St Mary's In-Depth Theology Course

Theology Course 03:
What Became Narrative Theology:
Karl Barth (1886-1968)

Resource Paper Extracted

What happens when Christian faith becomes different and distant from the general culture in which we live? How can the essence of Christianity be realised so that it can provide a challenge to wayward culture?
A survey of contemporary theologians begins with a reaction against European high culture seen to collapse in both World Wars. European culture had become used to the notion of development and progress, for which liberal Protestantism was regarded as the highest form of religious development:: nothing like the superstitions of other religions and freed of all the clutter of Roman Catholicism. Hope was in the joining of religion and culture, and yet suddenly Europe turned itself into killing fields and then, leading up to and in a second war, experienced the industrial scale killing of the genocidal Nazis and the evils of Stalin's oppression. Christian theology had to be more robust, even if intellectually there was no turning back from the developments of science and practical human thought.
Karl Barth, born in 1886 and died in 1968, was Swiss-German and educated through the liberal theology in part of Albrecht Ritschl, promoting religious experience whilst attacking the scholasticism that had joined Christian thought with the earlier Greek thought of Aristotle.
Karl Barth came to reject Ritschl and all that it represented. He moved to Kierkagaard, the Danish theologian who emphasised the vitality of faith over Hegel's theological-cultural synthesis. Barth developed instead what is called dialectical theology, which although it in part uses Hegel's method, antithesis and synthesis, this was a much more closed-in method of coming to the truth of a matter. Here is an example of Barth discussing Jesus's humanity, the conundrum that Jesus was human and yet was sinless unlike any human:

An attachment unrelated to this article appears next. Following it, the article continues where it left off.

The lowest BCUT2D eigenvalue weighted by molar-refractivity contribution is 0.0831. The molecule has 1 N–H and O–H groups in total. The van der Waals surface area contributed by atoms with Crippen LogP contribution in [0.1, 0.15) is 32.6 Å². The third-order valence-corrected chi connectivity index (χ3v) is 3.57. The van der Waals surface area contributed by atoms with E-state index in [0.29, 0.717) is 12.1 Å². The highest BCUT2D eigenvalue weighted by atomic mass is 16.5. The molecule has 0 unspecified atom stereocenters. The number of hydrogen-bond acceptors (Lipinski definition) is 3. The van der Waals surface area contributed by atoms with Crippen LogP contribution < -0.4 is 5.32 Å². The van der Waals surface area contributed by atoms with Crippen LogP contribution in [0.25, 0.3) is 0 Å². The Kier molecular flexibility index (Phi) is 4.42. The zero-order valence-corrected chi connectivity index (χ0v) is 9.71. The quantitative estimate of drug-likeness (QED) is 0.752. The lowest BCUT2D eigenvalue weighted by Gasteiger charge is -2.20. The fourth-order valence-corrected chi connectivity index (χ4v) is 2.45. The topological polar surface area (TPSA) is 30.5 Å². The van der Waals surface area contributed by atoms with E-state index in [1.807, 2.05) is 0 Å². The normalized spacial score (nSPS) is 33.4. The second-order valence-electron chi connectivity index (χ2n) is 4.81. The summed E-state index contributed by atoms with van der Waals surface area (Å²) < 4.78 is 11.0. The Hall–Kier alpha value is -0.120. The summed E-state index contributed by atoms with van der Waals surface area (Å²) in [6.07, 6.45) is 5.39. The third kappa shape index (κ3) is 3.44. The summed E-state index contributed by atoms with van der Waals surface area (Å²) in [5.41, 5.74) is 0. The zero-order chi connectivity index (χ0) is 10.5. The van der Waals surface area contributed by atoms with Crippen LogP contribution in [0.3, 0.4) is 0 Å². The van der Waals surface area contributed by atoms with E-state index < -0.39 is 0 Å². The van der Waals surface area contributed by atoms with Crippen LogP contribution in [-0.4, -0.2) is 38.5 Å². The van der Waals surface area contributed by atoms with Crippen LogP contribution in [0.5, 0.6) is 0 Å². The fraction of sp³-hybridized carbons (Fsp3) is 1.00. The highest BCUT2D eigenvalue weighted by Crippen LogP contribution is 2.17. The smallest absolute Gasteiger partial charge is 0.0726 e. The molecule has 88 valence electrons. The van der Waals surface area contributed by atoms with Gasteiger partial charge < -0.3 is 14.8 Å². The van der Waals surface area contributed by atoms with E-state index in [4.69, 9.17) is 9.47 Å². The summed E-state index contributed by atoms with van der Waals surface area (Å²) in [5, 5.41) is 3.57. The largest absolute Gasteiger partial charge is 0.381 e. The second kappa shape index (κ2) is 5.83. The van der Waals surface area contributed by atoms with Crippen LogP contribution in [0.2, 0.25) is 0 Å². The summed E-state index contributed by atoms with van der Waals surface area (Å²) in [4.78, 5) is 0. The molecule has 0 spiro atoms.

He [Jesus] was not a sinful man. But inwardly and outwardly His situation was that of a sinful man. He did nothing that Adam did. But he lived life in the form it must take on the basis and assumption of Adam's act. He bore innocently what Adam and all of us have been guilty of. Freely he entered into solidarity and necessary association with our lost existence. (Barth, K. (1936-1962), Church Dogmatics, 1.2.152, quoted in Hanson and Hanson, 1980, 123).
It is in this constant tooing and froing that Barth builds up his arguments. This dialectical theology can be defined as a method of affirming and negating forceful singular theological arguments in order to transform the reader. It works on the heart, the centre, the kerygma, of the matter. And his argument against liberal culture theology was for revelation and encounter. Rejecting all kinds of divisions, including that between a Jesus of history and a Christ of faith, he argued for an encounter with the Christ through this positive-negative method. For Barth, Jesus Christ was and is the earliest Covenantal promise fulfilled which the Council of Nicaea described. But there is no cultural route to Christ, no joining of your experience and that of Christ, just a one way encounter from God, witnessed by scripture, of the Christ event.